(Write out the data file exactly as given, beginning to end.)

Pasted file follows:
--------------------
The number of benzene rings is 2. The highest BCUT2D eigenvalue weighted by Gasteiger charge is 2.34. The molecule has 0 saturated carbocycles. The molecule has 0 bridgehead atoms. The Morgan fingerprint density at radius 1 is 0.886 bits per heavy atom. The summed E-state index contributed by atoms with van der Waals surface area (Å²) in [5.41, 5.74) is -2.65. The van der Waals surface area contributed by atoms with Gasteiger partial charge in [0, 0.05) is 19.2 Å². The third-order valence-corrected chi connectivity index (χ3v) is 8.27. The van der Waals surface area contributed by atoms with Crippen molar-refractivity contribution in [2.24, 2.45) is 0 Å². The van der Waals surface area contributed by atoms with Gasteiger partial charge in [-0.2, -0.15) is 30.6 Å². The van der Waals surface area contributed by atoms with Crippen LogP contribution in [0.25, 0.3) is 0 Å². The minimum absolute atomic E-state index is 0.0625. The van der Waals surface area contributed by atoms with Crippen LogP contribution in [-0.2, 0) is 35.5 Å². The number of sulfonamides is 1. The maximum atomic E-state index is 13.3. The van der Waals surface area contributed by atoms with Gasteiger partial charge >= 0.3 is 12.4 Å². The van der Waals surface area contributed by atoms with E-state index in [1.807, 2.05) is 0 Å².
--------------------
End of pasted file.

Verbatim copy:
The number of benzene rings is 2. The highest BCUT2D eigenvalue weighted by Gasteiger charge is 2.34. The molecule has 0 saturated carbocycles. The molecule has 0 bridgehead atoms. The Morgan fingerprint density at radius 1 is 0.886 bits per heavy atom. The summed E-state index contributed by atoms with van der Waals surface area (Å²) in [5.41, 5.74) is -2.65. The van der Waals surface area contributed by atoms with Gasteiger partial charge in [0, 0.05) is 19.2 Å². The third-order valence-corrected chi connectivity index (χ3v) is 8.27. The van der Waals surface area contributed by atoms with Crippen molar-refractivity contribution in [2.24, 2.45) is 0 Å². The van der Waals surface area contributed by atoms with Gasteiger partial charge in [-0.2, -0.15) is 30.6 Å². The van der Waals surface area contributed by atoms with Crippen LogP contribution in [0.25, 0.3) is 0 Å². The minimum absolute atomic E-state index is 0.0625. The van der Waals surface area contributed by atoms with Crippen LogP contribution in [-0.2, 0) is 35.5 Å². The number of sulfonamides is 1. The maximum atomic E-state index is 13.3. The van der Waals surface area contributed by atoms with Gasteiger partial charge >= 0.3 is 12.4 Å². The van der Waals surface area contributed by atoms with E-state index in [1.807, 2.05) is 0 Å².